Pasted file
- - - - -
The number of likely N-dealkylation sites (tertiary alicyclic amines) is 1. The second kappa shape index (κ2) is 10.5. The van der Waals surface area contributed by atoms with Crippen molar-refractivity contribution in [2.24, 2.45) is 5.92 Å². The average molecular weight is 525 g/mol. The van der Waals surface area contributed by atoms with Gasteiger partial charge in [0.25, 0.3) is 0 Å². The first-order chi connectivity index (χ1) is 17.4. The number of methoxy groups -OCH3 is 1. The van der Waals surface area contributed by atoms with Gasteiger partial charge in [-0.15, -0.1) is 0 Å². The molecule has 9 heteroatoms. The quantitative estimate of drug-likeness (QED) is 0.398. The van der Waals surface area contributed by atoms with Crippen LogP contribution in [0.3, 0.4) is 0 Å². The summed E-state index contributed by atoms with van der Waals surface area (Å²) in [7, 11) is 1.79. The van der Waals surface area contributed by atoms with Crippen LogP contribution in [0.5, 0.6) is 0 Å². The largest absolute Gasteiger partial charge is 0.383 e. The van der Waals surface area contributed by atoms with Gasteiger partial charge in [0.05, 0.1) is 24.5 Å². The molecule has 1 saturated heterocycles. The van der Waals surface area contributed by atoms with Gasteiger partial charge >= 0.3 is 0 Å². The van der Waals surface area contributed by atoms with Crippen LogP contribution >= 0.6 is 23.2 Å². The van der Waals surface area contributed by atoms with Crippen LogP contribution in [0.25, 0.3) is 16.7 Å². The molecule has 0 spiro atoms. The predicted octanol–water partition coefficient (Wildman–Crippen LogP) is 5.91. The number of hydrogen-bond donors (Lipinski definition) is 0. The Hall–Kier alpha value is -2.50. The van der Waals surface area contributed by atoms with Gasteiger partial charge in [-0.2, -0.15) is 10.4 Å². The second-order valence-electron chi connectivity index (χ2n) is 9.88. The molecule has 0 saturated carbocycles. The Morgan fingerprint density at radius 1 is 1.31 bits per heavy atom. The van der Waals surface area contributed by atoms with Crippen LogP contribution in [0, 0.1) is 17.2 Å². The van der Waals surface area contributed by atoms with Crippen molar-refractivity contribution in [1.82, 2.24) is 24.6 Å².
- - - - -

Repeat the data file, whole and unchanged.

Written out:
The number of likely N-dealkylation sites (tertiary alicyclic amines) is 1. The second kappa shape index (κ2) is 10.5. The van der Waals surface area contributed by atoms with Crippen molar-refractivity contribution in [2.24, 2.45) is 5.92 Å². The average molecular weight is 525 g/mol. The van der Waals surface area contributed by atoms with Gasteiger partial charge in [0.25, 0.3) is 0 Å². The first-order chi connectivity index (χ1) is 17.4. The number of methoxy groups -OCH3 is 1. The van der Waals surface area contributed by atoms with Gasteiger partial charge in [-0.15, -0.1) is 0 Å². The molecule has 9 heteroatoms. The quantitative estimate of drug-likeness (QED) is 0.398. The van der Waals surface area contributed by atoms with Crippen LogP contribution in [0.3, 0.4) is 0 Å². The summed E-state index contributed by atoms with van der Waals surface area (Å²) in [7, 11) is 1.79. The van der Waals surface area contributed by atoms with Crippen LogP contribution in [0.5, 0.6) is 0 Å². The largest absolute Gasteiger partial charge is 0.383 e. The van der Waals surface area contributed by atoms with Gasteiger partial charge in [0.05, 0.1) is 24.5 Å². The molecule has 1 saturated heterocycles. The van der Waals surface area contributed by atoms with Gasteiger partial charge >= 0.3 is 0 Å². The van der Waals surface area contributed by atoms with Crippen LogP contribution >= 0.6 is 23.2 Å². The van der Waals surface area contributed by atoms with Crippen LogP contribution in [0.25, 0.3) is 16.7 Å². The molecule has 0 spiro atoms. The predicted octanol–water partition coefficient (Wildman–Crippen LogP) is 5.91. The number of hydrogen-bond donors (Lipinski definition) is 0. The Hall–Kier alpha value is -2.50. The van der Waals surface area contributed by atoms with Gasteiger partial charge in [-0.2, -0.15) is 10.4 Å². The second-order valence-electron chi connectivity index (χ2n) is 9.88. The molecule has 0 saturated carbocycles. The Morgan fingerprint density at radius 1 is 1.31 bits per heavy atom. The van der Waals surface area contributed by atoms with Crippen LogP contribution in [0, 0.1) is 17.2 Å². The van der Waals surface area contributed by atoms with Crippen molar-refractivity contribution in [1.82, 2.24) is 24.6 Å².